2. Compute the raw Q-transform of a TimeSeries

One of the most useful tools for visualising short-duration features in a TimeSeries is the Q-transform. This tool is routinely used by data analysts to produce time-frequency maps of both transient noise (glitches) and astrophysical signals from ground-based gravitational-wave detectors.

Below we use this algorithm to visualise GW170817, a gravitational-wave signal from two merging neutron stars. In the LIGO-Livingston (L1) detector, the end of this signal coincides with a very loud glitch (Phys. Rev. Lett. vol. 119, p. 161101).

First, we need to download the TimeSeries record of L1 strain measurements from GWOSC:

from gwosc import datasets
from gwpy.timeseries import TimeSeries
gps = datasets.event_gps('GW170817')
data = TimeSeries.fetch_open_data('L1', gps-34, gps+34)

We can Q-transform these data and scan over time-frequency planes to find the one with the most significant tile near the time of merger:

from gwpy.segments import Segment
qgram = data.q_gram(
    qrange=(4, 150),
    search=Segment(gps-0.25, gps+0.25),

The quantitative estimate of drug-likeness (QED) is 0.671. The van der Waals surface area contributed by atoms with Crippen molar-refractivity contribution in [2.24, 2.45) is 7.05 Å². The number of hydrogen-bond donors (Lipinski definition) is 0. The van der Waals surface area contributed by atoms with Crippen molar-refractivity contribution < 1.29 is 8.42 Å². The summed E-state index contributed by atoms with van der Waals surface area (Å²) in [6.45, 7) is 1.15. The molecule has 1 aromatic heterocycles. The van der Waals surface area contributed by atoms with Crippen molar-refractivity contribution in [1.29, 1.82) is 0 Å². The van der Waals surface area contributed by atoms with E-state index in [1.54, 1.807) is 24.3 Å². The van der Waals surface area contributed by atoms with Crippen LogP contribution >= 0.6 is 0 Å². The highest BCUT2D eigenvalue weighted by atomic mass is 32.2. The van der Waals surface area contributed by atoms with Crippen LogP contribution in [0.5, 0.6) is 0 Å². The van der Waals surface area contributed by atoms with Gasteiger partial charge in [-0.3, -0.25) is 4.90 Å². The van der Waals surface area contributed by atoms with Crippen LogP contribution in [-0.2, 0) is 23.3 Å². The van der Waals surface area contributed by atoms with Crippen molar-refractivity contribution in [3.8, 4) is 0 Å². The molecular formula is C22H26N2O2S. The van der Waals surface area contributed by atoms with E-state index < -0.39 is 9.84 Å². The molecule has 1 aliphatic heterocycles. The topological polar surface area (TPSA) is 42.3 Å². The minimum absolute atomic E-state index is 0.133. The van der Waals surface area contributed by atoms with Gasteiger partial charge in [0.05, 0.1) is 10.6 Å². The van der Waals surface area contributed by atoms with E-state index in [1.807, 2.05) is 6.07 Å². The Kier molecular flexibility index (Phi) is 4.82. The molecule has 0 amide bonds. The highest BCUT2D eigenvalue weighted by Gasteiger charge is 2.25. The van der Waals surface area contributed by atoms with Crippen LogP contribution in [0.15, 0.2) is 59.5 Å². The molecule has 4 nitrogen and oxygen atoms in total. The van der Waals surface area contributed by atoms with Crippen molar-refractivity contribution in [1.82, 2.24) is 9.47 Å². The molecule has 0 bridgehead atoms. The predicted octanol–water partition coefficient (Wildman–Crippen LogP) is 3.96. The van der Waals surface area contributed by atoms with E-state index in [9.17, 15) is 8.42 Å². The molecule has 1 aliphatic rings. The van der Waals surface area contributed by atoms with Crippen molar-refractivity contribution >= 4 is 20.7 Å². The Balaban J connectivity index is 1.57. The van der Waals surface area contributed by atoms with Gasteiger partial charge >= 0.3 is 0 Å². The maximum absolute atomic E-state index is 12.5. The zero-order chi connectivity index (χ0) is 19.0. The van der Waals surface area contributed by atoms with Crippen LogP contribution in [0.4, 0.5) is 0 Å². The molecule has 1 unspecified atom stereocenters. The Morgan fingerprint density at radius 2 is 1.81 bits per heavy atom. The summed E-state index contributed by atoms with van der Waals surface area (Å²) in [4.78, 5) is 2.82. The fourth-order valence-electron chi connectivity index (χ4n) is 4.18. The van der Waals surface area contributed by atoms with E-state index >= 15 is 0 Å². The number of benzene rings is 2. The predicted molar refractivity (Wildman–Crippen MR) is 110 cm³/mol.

To recover as much signal as possible, in practice we should suppress background noise by whitening the data before the Q-transform. This can be done with TimeSeries.whiten().

Finally, we can plot the loudest time-frequency plane, focusing on a specific window around the merger time:

plot = qgram.tile(
ax = plot.gca()
ax.set_xlim(gps-6, gps+1)
ax.set_ylim(16, 1024)
ax.set_ylabel('Frequency [Hz]')
ax.grid(True, axis='y', which='both')
from matplotlib import colormaps
cmap = colormaps['viridis']
ax.colorbar(cmap=cmap.name, label='Normalized energy', clim=[0, 50])
ax.set_facecolor(cmap(0))  # colour background to the bottom of the map



Here we can clearly see the trace of a binary neutron star merger, sweeping up in frequency through a loud saturation glitch in the foreground. For more details on this result, please see the ‘Science Summary’ for GW170817.